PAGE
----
$6.4 million grant given to help expand NAU’s nursing programs

Photo Courtesy of the NAU Review

Amid a nationwide nursing shortage, NAU was given a $6.4 million grant by the Arizona Department of Health Services. The grant will help NAU expand its nursing programs and offer over 240 full-tuition scholarships to students accepted into the programs.

Janina Johnson is the executive director of the School of Nursing, and a registered nurse. 

New scholarship opportunities, Johnson said, were created to ensure people of all backgrounds have the opportunity to become nurses. After graduation, each recipient must work as a nurse in Arizona for four years. 

“That expansion is really helping us meet the nursing shortage in Arizona,” Johnson said. “It's also helping us with our mission of expanding access to high-quality education.” 

Arizona ranks in the top five states with critical nursing shortages. The new scholarships created by the grant will encourage the students who receive them to stay in Arizona and help the state in the field of nursing.

Jason Bradley is an assistant clinical professor and program coordinator for NAU’s Yuma and Tucson nursing program locations. Bradley said, since the new nursing programs are shorter, they will help nurses join the workforce sooner.

“I would like to see students receive the scholarship who are committed to the local area,” Bradley said. 

Johnson said students who want their tuition paid for, want to participate in an accelerated program and can fulfill the commitment of working as a nurse for four years are recommended to apply.

Scholarships will be given out over the year and NAU will begin dispersing scholarships in the Summer of 2023 for their Accelerated Bachelor of Science in Nursing (ABSN) program. 110 scholarships will be given to students in the program.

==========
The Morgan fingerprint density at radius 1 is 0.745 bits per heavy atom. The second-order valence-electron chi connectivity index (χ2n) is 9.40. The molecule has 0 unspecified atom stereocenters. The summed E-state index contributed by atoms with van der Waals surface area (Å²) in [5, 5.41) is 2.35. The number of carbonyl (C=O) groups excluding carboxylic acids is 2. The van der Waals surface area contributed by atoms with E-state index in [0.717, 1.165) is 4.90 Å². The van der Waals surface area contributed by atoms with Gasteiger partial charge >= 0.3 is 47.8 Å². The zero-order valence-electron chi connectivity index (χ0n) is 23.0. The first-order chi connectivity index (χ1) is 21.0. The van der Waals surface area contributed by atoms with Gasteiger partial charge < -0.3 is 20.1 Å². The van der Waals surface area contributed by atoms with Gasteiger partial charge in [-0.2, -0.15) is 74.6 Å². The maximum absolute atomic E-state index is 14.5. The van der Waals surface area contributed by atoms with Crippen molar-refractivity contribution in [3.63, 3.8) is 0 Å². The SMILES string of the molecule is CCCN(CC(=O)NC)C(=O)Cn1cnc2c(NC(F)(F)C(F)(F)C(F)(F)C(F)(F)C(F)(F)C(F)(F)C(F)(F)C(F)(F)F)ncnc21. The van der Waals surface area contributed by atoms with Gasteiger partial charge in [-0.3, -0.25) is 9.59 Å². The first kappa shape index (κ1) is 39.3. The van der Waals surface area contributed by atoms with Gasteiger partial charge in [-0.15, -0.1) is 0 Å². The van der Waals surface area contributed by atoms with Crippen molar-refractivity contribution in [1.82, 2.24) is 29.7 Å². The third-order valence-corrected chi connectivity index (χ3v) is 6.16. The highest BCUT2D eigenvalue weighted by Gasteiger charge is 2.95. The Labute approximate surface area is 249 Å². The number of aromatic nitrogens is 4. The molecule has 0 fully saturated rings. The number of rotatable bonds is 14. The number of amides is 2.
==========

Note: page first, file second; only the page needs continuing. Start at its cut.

“I was ecstatic when I learned of this grant,” Bradley said. “This means many students can gain this valuable degree with little or no student debt.” 

The Compressed Bachelor of Science in Nursing (CBSN) program will receive 130 scholarships starting in the Fall of 2023.

President José Luis Cruz Rivera spoke on the grant and said NAU is committed to preparing students for the nursing workforce.

“Thanks to this state grant, NAU will significantly expand its nursing program offerings and educate more students who will positively contribute to serving Arizona’s communities and address health equity throughout our state," Cruz Rivera said in a story published by the NAU Review

The pandemic took a toll on nurses' drive, Johnson said. The field was seeing a lot of nurses burn out. In terms of university numbers, Johnson said the College of Nursing has not seen a decline in the number of students applying for nursing school. 

“What makes NAU stand out is our unique focus on rural communities,” Johnson said. “Our programs are flexible and hybrid and we have excellent National Council Licensure Examination pass rates and completion rates.”

In fall 2023, NAU is expected to expand its nursing program. Their new CBSN program is a 16-month compressed bachelor's course that will be introduced to their Flagstaff, Yuma and Tucson campuses. 

NAU’s current program, ABSN, takes a total of 12 months to complete and is designed for students who have graduated college with a degree in a field other than nursing. The new program will be open to undergraduate students. 

Once applicants are out of nursing school, NAU sees a majority of their students get jobs after college, Johnson said. During nursing school, students take over 130 hours of practicum at a place they want to work at in the future.

Job offers typically come during the time of a student's undergraduate program. After college, students can pick where they want to go to work. Most jobs are entry-level positions, with higher-level jobs requiring more experience, Johnson said.

While the next cycle of applications for nursing school does not open up for a few more months, to learn more about NAU’s nursing programs, those interested can visit the NAU School of Nursing website and reach out to advisors.

I'm a sophomore at NAU studying Journalism and English with an emphasis in creative writing. I'm also a features writer for the Lumberjack and have worked for several other papers in the past.

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